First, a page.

by Amby Sarabia
The University of La Verne maintenance workers were on their feet last week as rainstorms caused many rooms across campus to flood. Employees on campus are still dealing with the aftermath.
The heavy rain, which began the week of Feb. 10, proved to be too much for many roofs and walls on campus, as buildings experienced leaks and flooding.
“When you have more than 50 roofs on a campus, that tends to happen,” said Brian Worley, the director of facilities management.
The Student Center, Founders Hall, Miller Hall, Mainiero Building, the Arts and Communication Building and the Oaks were all effected by the heavy rain, Worley said.
He said that clogged drains caused the leaks. While maintenance staff routinely ensured that all drains were clear, the rainstorm caused debris to surface and clog the drains, causing the water to overflow and seep into the buildings through cracks in the walls.
Founders Hall experienced this problem first hand in room 212 where lab consultants monitor all the computer labs on campus via television monitors.
“The heavy rain was problematic,” said Clive Houston-Brown, chief information officer.
“(The roofs) were built for light drizzle,” Houston-Brown said.
When rain started to leak through the ceiling, staff responded quickly by setting up trash cans to catch the water.
Their fast thinking helped to minimize the possibility of damage, Houston-Brown said.
Luckily, the streams of water narrowly missed the television monitors.
The carpet, along with a few ceiling tiles were not as fortunate as they received the most damage, he said.
“It’s during heavy rain when you’re able to see where things are lacking,” Worley said.
Maintenance was called to inspect the problem and unclog the main drain.
“After that the problem was over,” Worley said.
House keeping was later sent to vacuum and dehumidify the carpet in the hope to rid the carpet of the strong smell of mildew.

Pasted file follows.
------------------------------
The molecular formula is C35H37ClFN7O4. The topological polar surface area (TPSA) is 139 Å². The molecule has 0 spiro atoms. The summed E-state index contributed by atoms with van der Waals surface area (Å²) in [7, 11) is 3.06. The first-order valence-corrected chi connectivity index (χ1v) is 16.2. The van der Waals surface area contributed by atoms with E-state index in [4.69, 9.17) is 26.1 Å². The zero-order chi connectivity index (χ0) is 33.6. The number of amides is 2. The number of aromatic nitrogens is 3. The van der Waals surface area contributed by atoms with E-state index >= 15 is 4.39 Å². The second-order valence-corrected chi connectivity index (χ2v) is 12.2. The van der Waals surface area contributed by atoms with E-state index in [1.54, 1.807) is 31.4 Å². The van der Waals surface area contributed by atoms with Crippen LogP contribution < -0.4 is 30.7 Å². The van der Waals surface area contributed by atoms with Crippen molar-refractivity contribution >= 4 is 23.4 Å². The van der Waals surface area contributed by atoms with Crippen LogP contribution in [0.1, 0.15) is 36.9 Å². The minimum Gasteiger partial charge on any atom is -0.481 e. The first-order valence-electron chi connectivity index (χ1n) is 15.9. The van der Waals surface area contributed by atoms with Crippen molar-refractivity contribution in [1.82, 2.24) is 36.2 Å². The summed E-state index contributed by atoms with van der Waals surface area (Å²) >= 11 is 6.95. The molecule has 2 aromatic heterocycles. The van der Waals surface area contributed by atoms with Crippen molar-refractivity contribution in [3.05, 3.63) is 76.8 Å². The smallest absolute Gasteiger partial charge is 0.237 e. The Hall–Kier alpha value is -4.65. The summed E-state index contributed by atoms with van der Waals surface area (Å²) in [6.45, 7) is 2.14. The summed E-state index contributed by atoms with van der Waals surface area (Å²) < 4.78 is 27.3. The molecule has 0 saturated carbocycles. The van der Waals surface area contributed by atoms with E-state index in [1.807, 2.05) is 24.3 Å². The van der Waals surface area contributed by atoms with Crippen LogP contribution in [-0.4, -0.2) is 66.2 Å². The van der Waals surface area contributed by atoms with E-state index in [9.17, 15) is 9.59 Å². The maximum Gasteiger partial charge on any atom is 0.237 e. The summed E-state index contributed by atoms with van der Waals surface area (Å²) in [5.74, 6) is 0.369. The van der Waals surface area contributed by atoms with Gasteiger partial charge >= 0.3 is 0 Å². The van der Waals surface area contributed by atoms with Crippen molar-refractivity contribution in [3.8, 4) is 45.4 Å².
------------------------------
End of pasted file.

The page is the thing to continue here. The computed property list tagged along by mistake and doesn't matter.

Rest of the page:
The Arts and Communications Building also experienced problems during the rainfall. Currently, the entire bottom floor is littered with carpet extracted from the LVTV room.
The carpets will be returned to the room once they have dried, Rodrigues said.
The flooding of the LVTV room was caused by water seeping under the carpet, eventually causing the room to flood, said Shane Rodrigues, radio/tv operations manager.
Many other rooms in ACB like LVTV, KULV’s studio A, the equipment room, library, Campus Times, Rodrigues’ office and the KULV radio studio also experienced leaks.
An acoustic panel in the KULV studio was the only piece of equipment damaged, Rodrigues said.
Professor of Communications Michael Laponis experienced a small flood in his office located in the ACB.
“(Ever) since I’ve been in this building, whenever it rains it leaks in through the interior wall and seeps into my office,” Laponis said.
However, Laponis said this time he was prepared for the leaks.
The electrical wires were lifted from the floor, and some items were placed on a milk crate under his desk, narrowing the risk of electrocution.
The small flood caused an uncomfortable working condition for Laponis.
Despite the nauseating smell of mildew and the puddle surrounding his desk, Laponis tried to find the lighter side of the situation by giving the cracks in his wall a name “the weeping wall,” he said.
Maintenance was called in to vacuum the carpet in all the rooms that experienced leaks.
But, LVTV faculty will be unable to work in the LVTV room until the carpets have been dried to prevent mildew stains and mold-related illness.
Although major items of equipment were not harmed, maintenance said these situations will continue to occur every time it rains.
This is because there was only so much they could do. There was only a limited budget, maintenance said.
Unclogging the drains and patching the appropriate areas will not be enough to improve other problem areas, Worley said.
“The biggest problem is the Student Center,” Worley said. “We’re trying to budget the money to fix it, but it costs a lot of money.”
The entire east side of Miller Hall will be water proofed to ensure no water will get into the building, he said.
Maintenance will continue to do the best they can to fix each problem they encounter until the budget has been readjusted to provide the amount of funds needed to fix the major problems, Worley said.
“The staff routinely checks the condition of the drains on the roofs,” Worley said. “So the campus had fewer leaks then there might have been.”
The Facilities Department is waiting for the Business and Finance Department to approve the amount of funding needed.